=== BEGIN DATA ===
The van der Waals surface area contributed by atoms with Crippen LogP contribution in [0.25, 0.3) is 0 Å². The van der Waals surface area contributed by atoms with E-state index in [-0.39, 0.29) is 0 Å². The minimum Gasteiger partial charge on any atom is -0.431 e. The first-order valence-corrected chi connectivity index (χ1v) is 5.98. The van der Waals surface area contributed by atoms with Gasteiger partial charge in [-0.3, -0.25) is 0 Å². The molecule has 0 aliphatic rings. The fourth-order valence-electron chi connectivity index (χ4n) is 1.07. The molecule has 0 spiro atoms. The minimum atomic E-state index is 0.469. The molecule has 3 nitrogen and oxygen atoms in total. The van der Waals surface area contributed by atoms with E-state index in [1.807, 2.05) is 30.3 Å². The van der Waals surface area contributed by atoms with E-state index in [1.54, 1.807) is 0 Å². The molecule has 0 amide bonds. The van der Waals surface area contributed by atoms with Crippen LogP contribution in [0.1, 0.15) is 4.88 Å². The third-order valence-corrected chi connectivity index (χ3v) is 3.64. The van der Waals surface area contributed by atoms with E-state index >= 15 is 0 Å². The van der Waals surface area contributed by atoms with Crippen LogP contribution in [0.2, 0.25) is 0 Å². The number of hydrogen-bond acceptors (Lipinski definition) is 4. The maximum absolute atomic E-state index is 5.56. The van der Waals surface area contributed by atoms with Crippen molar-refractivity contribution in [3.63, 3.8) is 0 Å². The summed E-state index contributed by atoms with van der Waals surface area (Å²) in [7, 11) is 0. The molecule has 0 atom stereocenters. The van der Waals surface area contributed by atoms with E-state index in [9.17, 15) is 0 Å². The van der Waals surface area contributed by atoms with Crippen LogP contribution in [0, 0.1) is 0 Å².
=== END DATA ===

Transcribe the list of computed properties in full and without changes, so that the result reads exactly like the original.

The van der Waals surface area contributed by atoms with Crippen LogP contribution in [0.25, 0.3) is 0 Å². The van der Waals surface area contributed by atoms with E-state index in [-0.39, 0.29) is 0 Å². The minimum Gasteiger partial charge on any atom is -0.431 e. The first-order valence-corrected chi connectivity index (χ1v) is 5.98. The van der Waals surface area contributed by atoms with Gasteiger partial charge in [-0.3, -0.25) is 0 Å². The molecule has 0 aliphatic rings. The fourth-order valence-electron chi connectivity index (χ4n) is 1.07. The molecule has 0 spiro atoms. The minimum atomic E-state index is 0.469. The molecule has 3 nitrogen and oxygen atoms in total. The van der Waals surface area contributed by atoms with E-state index in [1.807, 2.05) is 30.3 Å². The van der Waals surface area contributed by atoms with E-state index in [1.54, 1.807) is 0 Å². The molecule has 0 amide bonds. The van der Waals surface area contributed by atoms with Crippen LogP contribution in [0.1, 0.15) is 4.88 Å². The third-order valence-corrected chi connectivity index (χ3v) is 3.64. The van der Waals surface area contributed by atoms with E-state index >= 15 is 0 Å². The van der Waals surface area contributed by atoms with Crippen LogP contribution in [0.2, 0.25) is 0 Å². The number of hydrogen-bond acceptors (Lipinski definition) is 4. The maximum absolute atomic E-state index is 5.56. The van der Waals surface area contributed by atoms with Crippen molar-refractivity contribution in [3.63, 3.8) is 0 Å². The summed E-state index contributed by atoms with van der Waals surface area (Å²) in [7, 11) is 0. The molecule has 0 atom stereocenters. The van der Waals surface area contributed by atoms with E-state index in [9.17, 15) is 0 Å². The van der Waals surface area contributed by atoms with Crippen LogP contribution in [0, 0.1) is 0 Å².